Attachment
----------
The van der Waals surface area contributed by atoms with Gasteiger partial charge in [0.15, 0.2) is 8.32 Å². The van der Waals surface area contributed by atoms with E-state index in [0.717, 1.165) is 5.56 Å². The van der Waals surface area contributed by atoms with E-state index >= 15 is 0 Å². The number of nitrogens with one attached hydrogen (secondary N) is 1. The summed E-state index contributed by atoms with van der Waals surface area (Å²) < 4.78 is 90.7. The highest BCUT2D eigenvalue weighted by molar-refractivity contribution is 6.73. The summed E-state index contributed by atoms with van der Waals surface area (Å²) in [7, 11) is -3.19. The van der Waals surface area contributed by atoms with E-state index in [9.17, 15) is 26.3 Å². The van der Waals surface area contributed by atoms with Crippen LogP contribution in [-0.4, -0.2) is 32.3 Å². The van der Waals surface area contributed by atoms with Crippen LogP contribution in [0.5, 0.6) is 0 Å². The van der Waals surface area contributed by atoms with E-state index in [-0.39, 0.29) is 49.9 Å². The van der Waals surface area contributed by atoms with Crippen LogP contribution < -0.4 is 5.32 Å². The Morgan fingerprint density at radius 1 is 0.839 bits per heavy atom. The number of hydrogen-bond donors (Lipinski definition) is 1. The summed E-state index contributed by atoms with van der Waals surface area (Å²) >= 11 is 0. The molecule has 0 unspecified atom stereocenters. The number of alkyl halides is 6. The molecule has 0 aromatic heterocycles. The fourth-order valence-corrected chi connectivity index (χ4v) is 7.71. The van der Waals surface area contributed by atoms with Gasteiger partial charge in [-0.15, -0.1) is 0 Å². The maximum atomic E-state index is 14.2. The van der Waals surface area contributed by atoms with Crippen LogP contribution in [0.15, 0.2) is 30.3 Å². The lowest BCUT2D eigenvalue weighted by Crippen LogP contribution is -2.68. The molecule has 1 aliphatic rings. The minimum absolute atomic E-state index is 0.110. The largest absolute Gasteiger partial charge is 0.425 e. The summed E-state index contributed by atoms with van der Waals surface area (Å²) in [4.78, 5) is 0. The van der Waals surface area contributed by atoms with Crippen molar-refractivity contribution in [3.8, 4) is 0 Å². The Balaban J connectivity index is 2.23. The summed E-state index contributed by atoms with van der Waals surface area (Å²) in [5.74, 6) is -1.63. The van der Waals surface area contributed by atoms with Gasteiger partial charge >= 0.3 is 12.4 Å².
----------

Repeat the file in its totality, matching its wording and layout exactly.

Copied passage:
The van der Waals surface area contributed by atoms with Gasteiger partial charge in [0.15, 0.2) is 8.32 Å². The van der Waals surface area contributed by atoms with E-state index in [0.717, 1.165) is 5.56 Å². The van der Waals surface area contributed by atoms with E-state index >= 15 is 0 Å². The number of nitrogens with one attached hydrogen (secondary N) is 1. The summed E-state index contributed by atoms with van der Waals surface area (Å²) < 4.78 is 90.7. The highest BCUT2D eigenvalue weighted by molar-refractivity contribution is 6.73. The summed E-state index contributed by atoms with van der Waals surface area (Å²) in [7, 11) is -3.19. The van der Waals surface area contributed by atoms with E-state index in [9.17, 15) is 26.3 Å². The van der Waals surface area contributed by atoms with Crippen LogP contribution in [-0.4, -0.2) is 32.3 Å². The van der Waals surface area contributed by atoms with Crippen LogP contribution in [0.5, 0.6) is 0 Å². The van der Waals surface area contributed by atoms with E-state index in [-0.39, 0.29) is 49.9 Å². The van der Waals surface area contributed by atoms with Crippen LogP contribution < -0.4 is 5.32 Å². The Morgan fingerprint density at radius 1 is 0.839 bits per heavy atom. The number of hydrogen-bond donors (Lipinski definition) is 1. The summed E-state index contributed by atoms with van der Waals surface area (Å²) >= 11 is 0. The molecule has 0 unspecified atom stereocenters. The number of alkyl halides is 6. The molecule has 0 aromatic heterocycles. The fourth-order valence-corrected chi connectivity index (χ4v) is 7.71. The van der Waals surface area contributed by atoms with Gasteiger partial charge in [-0.15, -0.1) is 0 Å². The maximum atomic E-state index is 14.2. The van der Waals surface area contributed by atoms with Crippen LogP contribution in [0.15, 0.2) is 30.3 Å². The lowest BCUT2D eigenvalue weighted by Crippen LogP contribution is -2.68. The molecule has 1 aliphatic rings. The minimum absolute atomic E-state index is 0.110. The largest absolute Gasteiger partial charge is 0.425 e. The summed E-state index contributed by atoms with van der Waals surface area (Å²) in [4.78, 5) is 0. The van der Waals surface area contributed by atoms with Crippen molar-refractivity contribution in [3.8, 4) is 0 Å². The Balaban J connectivity index is 2.23. The summed E-state index contributed by atoms with van der Waals surface area (Å²) in [5.74, 6) is -1.63. The van der Waals surface area contributed by atoms with Gasteiger partial charge >= 0.3 is 12.4 Å².